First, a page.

It’s not a great week for Graco: Hot on the heels of Consumer Reports’ announcement that one of its strollers is a safety risk, the company says it’s recalling the harness buckles on 1.9 million infant car seats, due to difficulty opening the buckle. [More]
If you’re still one of those people pish-toshing the idea that buying counterfeit or unapproved electronics and accessories can be dangerous, you should learn something from a recent tragedy in Australia. A 28-year-old woman was killed there while talking on a phone that she’d plugged into a faulty USB charger, prompting authorities to warn consumers everywhere against using such devices. [More]
Those little plastic bags can’t save you now, folks. At least not if you’re going to Russia from the U.S. or flying here from Russia: After warning earlier this week that toothpaste tubes would get an extra long look, the Transportation Security Administration has placed a temporary ban on all liquids, gels and aerosols in carry-on bags on any flights involving Russia. [More]
It’s one thing to endure a flight full of your neighbor’s hacking and coughing (bring cough drops to share, you never know!) but it’s an entirely different matter to learn that you might need to get to the doctor for some shots because someone was flying with active tuberculosis. [More]
It’s a hectic time of year — shoppers dashing through the toy aisles in stores around the country, grabbing toys as they go to appease the mighty appetites of children who absolutely must have this or that source of entertainment. But this year’s annual survey of dangerous or toxic toys shows that it also pays to be aware of what you’re buying before you bestow it upon your kid. [More]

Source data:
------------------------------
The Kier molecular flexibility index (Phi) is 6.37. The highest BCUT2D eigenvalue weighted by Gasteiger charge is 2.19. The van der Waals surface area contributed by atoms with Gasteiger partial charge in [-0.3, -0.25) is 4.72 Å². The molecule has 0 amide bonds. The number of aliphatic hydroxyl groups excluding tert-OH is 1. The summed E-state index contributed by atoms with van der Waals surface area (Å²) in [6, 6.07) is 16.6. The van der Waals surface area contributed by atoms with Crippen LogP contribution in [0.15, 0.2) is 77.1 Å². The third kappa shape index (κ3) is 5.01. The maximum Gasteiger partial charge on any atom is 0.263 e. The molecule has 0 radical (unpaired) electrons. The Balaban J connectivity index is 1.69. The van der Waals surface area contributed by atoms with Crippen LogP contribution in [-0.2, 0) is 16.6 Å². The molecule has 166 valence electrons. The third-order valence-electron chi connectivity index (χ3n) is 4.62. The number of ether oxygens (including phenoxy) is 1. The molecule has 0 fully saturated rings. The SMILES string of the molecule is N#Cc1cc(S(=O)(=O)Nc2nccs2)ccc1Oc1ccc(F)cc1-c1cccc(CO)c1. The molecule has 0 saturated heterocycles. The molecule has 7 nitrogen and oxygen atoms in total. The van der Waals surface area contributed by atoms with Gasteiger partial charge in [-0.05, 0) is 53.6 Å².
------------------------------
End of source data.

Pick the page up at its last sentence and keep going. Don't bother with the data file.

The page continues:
We told you earlier this week about a hepatitis A outbreak in several states that authorities had linked to a berry mix sold at Costco stores. Now comes news that the warehouse chain is offering free vaccines to those who have eaten the recalled berries. [More]
You know what’s a scary thought? Renting a vehicle from a car rental company and then finding out that it’s part of a recall, but was never brought in for the necessary repairs. Then there you are, driving a potentially dangerous vehicle. We’re kind of surprised it took this long, but now Enterprise, Hertz, Avis, Dollar Thrifty and National have agreed to stop leasing vehicles under safety recalls.
While telling everyone not to panic, New Hampshire is expanding the amount of patients at a particular hospital it says needs to be tested for hepatitis C, from 1,200 to 6,000. Meanwhile, new details have emerged regarding the hospital employee accused of being responsible for the outbreak, who allegedly would shoot himself up and then use the syringe on patients — turns out he was a traveling technician who worked in as many as eight other states.
A preliminary investigation two years ago by the U.S. National Highway Traffic Safety Administration into whether older model Jeeps are at risk for fires has been recently expanded, prompting a new level in the probe that makes it likely that around 5.1 million vehicles could be recalled soon.